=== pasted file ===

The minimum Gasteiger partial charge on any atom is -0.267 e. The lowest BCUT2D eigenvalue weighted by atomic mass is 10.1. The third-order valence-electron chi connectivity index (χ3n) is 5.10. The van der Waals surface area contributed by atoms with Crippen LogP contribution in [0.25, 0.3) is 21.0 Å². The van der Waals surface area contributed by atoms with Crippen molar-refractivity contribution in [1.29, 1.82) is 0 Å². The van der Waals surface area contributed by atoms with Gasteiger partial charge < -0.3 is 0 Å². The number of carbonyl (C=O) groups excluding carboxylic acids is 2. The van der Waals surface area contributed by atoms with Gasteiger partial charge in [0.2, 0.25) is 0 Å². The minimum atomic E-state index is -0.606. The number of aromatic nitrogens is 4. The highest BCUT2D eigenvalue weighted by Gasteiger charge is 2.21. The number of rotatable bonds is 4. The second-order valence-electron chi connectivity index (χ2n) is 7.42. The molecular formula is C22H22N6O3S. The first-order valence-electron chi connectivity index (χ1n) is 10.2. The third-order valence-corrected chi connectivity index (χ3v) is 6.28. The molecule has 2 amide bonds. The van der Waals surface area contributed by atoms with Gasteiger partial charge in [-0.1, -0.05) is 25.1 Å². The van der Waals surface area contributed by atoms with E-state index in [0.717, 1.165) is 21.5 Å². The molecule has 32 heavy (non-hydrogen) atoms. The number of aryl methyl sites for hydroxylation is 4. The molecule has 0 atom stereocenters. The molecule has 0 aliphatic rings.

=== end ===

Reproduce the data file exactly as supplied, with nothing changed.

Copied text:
The minimum Gasteiger partial charge on any atom is -0.267 e. The lowest BCUT2D eigenvalue weighted by atomic mass is 10.1. The third-order valence-electron chi connectivity index (χ3n) is 5.10. The van der Waals surface area contributed by atoms with Crippen LogP contribution in [0.25, 0.3) is 21.0 Å². The van der Waals surface area contributed by atoms with Crippen molar-refractivity contribution in [1.29, 1.82) is 0 Å². The van der Waals surface area contributed by atoms with Gasteiger partial charge < -0.3 is 0 Å². The number of carbonyl (C=O) groups excluding carboxylic acids is 2. The van der Waals surface area contributed by atoms with Gasteiger partial charge in [0.2, 0.25) is 0 Å². The minimum atomic E-state index is -0.606. The number of aromatic nitrogens is 4. The highest BCUT2D eigenvalue weighted by Gasteiger charge is 2.21. The number of rotatable bonds is 4. The second-order valence-electron chi connectivity index (χ2n) is 7.42. The molecular formula is C22H22N6O3S. The first-order valence-electron chi connectivity index (χ1n) is 10.2. The third-order valence-corrected chi connectivity index (χ3v) is 6.28. The molecule has 2 amide bonds. The van der Waals surface area contributed by atoms with Gasteiger partial charge in [-0.1, -0.05) is 25.1 Å². The van der Waals surface area contributed by atoms with E-state index in [0.717, 1.165) is 21.5 Å². The molecule has 32 heavy (non-hydrogen) atoms. The number of aryl methyl sites for hydroxylation is 4. The molecule has 0 atom stereocenters. The molecule has 0 aliphatic rings.